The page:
ER visits for asthma dropped 38% the year after one of Pittsburgh's biggest polluters shut down
There's some debate over what the findings mean. But one thing is certain—people are breathing easier.
PITTSBURGH—Dawn Winters never had trouble breathing before she moved to Pittsburgh's Bellevue neighborhood in 2014, but within a year her doctor diagnosed her with asthma and prescribed a daily medication to keep her airways open.
Winters grew up in New Jersey and moved to Pittsburgh for graduate school at Carnegie Mellon University in 2008. She and her husband were renting an apartment on the other side of town in Regent Square, had a new baby, and were looking to buy a home when their real estate agent sent them a news article about the appeal of Bellevue for young families. It looked perfect—close to downtown with a walkable main street lined with small businesses, and Victorian houses that were spacious but affordable.
No one told her it was also downwind of one of the largest polluters in the county.
"I had never heard of Shenango Coke Works before I moved to Bellevue," Winters told EHN. "No one ever told me how close the neighborhood was to an industrial site when we were looking at houses."
Dawn Winters with her daughter, Eliza
Winters was distraught when she found out about the plant and its long history of Clean Air Act violations. She worried about her own declining respiratory health, but was even more concerned about the impact the air might have on her daughter's young lungs. But then, in 2016, the Shenango plant shut down following several years of escalating community protest. It wasn't long before Winters was able to stop taking her daily asthma medication altogether. She said her respiratory health has steadily improved in the last two years—and she's not alone.
A soon-to-be-published study undertaken by the Allegheny County Health Department found emergency room visits for asthma and chronic obstructive pulmonary disease (COPD) dropped by 37.9 percent in the region the year after the plant closed. ER visits for cardiovascular diseases including heart attacks and strokes decreased by 26.5 percent.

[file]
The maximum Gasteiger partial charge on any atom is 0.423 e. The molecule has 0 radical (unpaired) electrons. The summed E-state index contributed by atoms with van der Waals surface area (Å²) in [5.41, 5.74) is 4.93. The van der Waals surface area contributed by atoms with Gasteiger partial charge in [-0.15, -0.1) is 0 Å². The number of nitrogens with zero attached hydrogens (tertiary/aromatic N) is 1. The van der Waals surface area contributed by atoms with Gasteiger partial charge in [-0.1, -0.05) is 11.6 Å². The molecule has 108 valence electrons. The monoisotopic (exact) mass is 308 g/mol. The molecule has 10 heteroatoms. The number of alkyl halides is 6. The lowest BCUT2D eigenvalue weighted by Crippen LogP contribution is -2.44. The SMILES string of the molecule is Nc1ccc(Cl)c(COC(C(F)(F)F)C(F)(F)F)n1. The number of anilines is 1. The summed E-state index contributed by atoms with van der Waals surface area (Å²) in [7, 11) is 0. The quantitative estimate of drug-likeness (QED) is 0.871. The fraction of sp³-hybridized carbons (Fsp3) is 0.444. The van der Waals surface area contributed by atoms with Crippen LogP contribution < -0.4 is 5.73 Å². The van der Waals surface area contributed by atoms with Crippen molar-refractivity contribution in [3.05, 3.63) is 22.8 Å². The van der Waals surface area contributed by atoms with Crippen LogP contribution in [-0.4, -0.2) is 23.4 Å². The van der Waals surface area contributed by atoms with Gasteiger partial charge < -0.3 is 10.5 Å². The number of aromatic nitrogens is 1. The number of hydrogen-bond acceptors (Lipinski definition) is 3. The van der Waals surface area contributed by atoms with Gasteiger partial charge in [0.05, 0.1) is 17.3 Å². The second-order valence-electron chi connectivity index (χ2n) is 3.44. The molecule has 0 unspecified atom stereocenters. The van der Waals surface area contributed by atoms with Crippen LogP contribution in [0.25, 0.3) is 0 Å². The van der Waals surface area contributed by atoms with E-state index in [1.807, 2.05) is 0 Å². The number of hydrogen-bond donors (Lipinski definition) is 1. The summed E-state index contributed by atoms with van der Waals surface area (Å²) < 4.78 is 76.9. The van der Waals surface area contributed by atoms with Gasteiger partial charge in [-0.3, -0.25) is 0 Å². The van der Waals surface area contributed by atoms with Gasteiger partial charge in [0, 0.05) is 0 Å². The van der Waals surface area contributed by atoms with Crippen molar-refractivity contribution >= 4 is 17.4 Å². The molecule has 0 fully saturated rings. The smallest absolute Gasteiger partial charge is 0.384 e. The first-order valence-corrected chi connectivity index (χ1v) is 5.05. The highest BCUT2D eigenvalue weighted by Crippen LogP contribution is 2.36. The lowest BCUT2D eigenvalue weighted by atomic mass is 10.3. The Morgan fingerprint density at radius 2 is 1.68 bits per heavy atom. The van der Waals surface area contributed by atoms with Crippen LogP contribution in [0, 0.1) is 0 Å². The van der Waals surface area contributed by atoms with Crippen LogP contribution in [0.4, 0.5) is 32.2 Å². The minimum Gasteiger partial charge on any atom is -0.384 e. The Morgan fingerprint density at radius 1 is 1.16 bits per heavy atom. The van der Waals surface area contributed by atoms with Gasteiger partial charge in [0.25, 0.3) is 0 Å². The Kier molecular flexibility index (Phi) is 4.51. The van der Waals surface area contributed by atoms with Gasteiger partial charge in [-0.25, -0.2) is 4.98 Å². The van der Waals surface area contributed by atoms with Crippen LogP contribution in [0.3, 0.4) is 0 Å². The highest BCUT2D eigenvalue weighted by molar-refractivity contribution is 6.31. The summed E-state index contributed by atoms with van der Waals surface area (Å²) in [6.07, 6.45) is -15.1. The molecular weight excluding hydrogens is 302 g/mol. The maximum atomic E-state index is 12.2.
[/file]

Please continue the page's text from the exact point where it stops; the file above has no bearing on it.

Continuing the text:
The health department also monitored air quality in the region before and after the plant closure, and observed that annual levels of particulate matter pollution, which causes higher rates of asthma and heart disease, decreased by 11 percent—from 10.9 to 9.7 micrograms per cubic meter—in the year after the plant stopped its operations.
The U.S. Environmental Protection Agency's maximum threshold for annual average concentration of particulate matter pollution—meaning the level above which the air is considered harmful to public health—is 12 micrograms per cubic meter, while the World Health Organization's is 10. Even within those limits, particulate matter pollution is associated with both acute and chronic respiratory and problems.
"These numbers are pretty remarkable," John Graham, a senior scientist at the Clean Air Task Force who was not involved with the study, told EHN, referring to the emissions drop after Shenango Coke Works closed. "The fact that we know this facility closed and there were a large amount of emissions that went away, and that we're seeing a measurable, significant drop in health impacts is a powerful statement about how communities can be directly impacted by polluters in their midst."
Health Department hesitates on crediting closure
The Allegheny County Health Department, however, is reluctant to attribute the drop in emergency department visits to the plant closing.
"We didn't see the dramatic changes in the air quality that would lead us to feel comfortable saying that these changes in health outcomes were related directly [to the plant closure]," Dr. Karen Hacker, director of the Allegheny County Health Department, told EHN.
The county's chief epidemiologist LuAnn Brink, who led the study, added, "in the published literature, there's never been this much of a documented degree of effect given this small of a change in particulate matter. So we're asking ourselves whether there's anything else that could have contributed to the reduction in emergency room visits."
With that question in mind, they investigated whether there could have been a widespread change in emergency room access or insurance benefits in the region that might account for the drop in ER visits, but found none. They also checked to see whether there was just an overall drop in ER visits, but found that visits for injuries increased over the same time period. They compared meteorological data from year to year to see if wind and weather could have had an impact on the numbers, but both years had similar patterns.
In other words, none of those issues were factors.
They say anxiety over the pollution could have played a role.
"There was a lot of stress in that area around this industrial facility operating," Brink said, "and stress itself can cause some of these outcomes."
For comparison, the researchers also looked at particulate matter levels and ER visits for respiratory and heart issues in Clairton, near the Clairton Coke Works Plant, and in Tarentum, where there's no coke works plant. They observed that both the air quality and ER visits in Tarentum stayed more or less consistent. In Clairton, however, they reported a 12 percent drop in particulate matter pollution—the same percentage decrease observed around Shenango—but the number of emergency room visits for respiratory and heart problems increased there.